By adding two settings in the Goa configuration (.goarc), the Goa environment can be closely connected to the Genode source tree.

set depot_dir ~/src/genode/depot

The depot_dir variable holds a path to the depot used by Goa. By pointing it to the genode/depot/, we can share one depot between Genode's regular depot tools and Goa. So when creating a package from the Genode source tree, it becomes implicitly available to Goa.

set versions_from_genode_dir ~/src/genode

If the versions_from_genode_dir variable holds the path to a Genode source tree, Goa obtains its package versioning information directly from the depot recipes as present in the Genode source tree. That is, when creating a new version of a depot archive (e.g., when routinely using the –depot-auto-update feature of Genode's build system), the most current version of a depot archive is automatically picked up by Goa.

The combination of both features allows one to develop low-level Genode infrastructure (think of the libc) and high-level application software (like Git) in tandem.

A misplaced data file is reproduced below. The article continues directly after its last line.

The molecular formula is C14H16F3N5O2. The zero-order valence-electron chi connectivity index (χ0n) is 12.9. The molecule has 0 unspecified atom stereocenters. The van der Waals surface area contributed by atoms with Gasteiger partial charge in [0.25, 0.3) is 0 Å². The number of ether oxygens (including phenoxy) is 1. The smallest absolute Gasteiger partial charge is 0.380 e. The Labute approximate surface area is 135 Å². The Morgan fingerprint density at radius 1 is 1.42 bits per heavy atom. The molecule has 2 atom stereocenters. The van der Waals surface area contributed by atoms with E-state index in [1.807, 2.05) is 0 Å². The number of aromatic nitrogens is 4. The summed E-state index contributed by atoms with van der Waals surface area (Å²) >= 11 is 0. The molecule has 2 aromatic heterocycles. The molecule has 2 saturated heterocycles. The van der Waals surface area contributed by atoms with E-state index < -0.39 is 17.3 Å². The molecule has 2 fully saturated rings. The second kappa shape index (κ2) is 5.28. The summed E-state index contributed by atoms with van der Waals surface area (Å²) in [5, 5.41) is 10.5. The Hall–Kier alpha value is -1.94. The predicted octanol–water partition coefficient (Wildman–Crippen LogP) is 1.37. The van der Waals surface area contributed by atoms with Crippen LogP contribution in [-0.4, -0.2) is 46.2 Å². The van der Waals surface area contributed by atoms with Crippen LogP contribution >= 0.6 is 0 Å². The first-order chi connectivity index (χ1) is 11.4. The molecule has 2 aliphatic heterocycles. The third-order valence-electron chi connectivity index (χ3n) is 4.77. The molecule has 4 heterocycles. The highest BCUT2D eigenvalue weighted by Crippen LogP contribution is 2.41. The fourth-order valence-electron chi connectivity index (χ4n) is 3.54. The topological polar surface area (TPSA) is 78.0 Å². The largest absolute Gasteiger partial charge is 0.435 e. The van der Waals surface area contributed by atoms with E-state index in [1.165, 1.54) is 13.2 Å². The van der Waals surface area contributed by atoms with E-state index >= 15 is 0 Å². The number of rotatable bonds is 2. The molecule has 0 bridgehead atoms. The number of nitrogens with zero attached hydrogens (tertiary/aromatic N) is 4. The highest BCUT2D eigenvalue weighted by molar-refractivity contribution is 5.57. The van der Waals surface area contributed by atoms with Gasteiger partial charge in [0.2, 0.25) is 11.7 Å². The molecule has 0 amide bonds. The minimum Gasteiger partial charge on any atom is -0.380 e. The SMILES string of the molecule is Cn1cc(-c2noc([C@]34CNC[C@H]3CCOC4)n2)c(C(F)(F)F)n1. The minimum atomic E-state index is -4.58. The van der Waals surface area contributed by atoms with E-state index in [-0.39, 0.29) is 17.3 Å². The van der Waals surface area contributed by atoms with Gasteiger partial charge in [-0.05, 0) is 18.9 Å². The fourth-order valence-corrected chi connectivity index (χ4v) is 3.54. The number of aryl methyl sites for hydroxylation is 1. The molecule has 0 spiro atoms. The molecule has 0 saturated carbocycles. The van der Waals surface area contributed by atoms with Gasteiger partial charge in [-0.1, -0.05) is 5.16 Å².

Teaching Goa how to autoconf

Goa is designed for supporting multiple build systems. It selects the build system based on heuristics, namely certain files being present in the project directory. I added the rule that the presence of a file named configure activates the use of autoconf. With this decision taken, Goa includes the autoconf-specific functionality. When porting software, one typically needs to explicitly disable or enable certain features by specifying arguments to the configure script. To allow for such tweaks, a Goa project directory can host a file called configure_args, which lists the arguments whereby each argument is put on a separate line. While enhancing Goa in this respect, I also added the notions of corresponding make_args and cmake_args files that are evaluated when using Make and CMake respectively.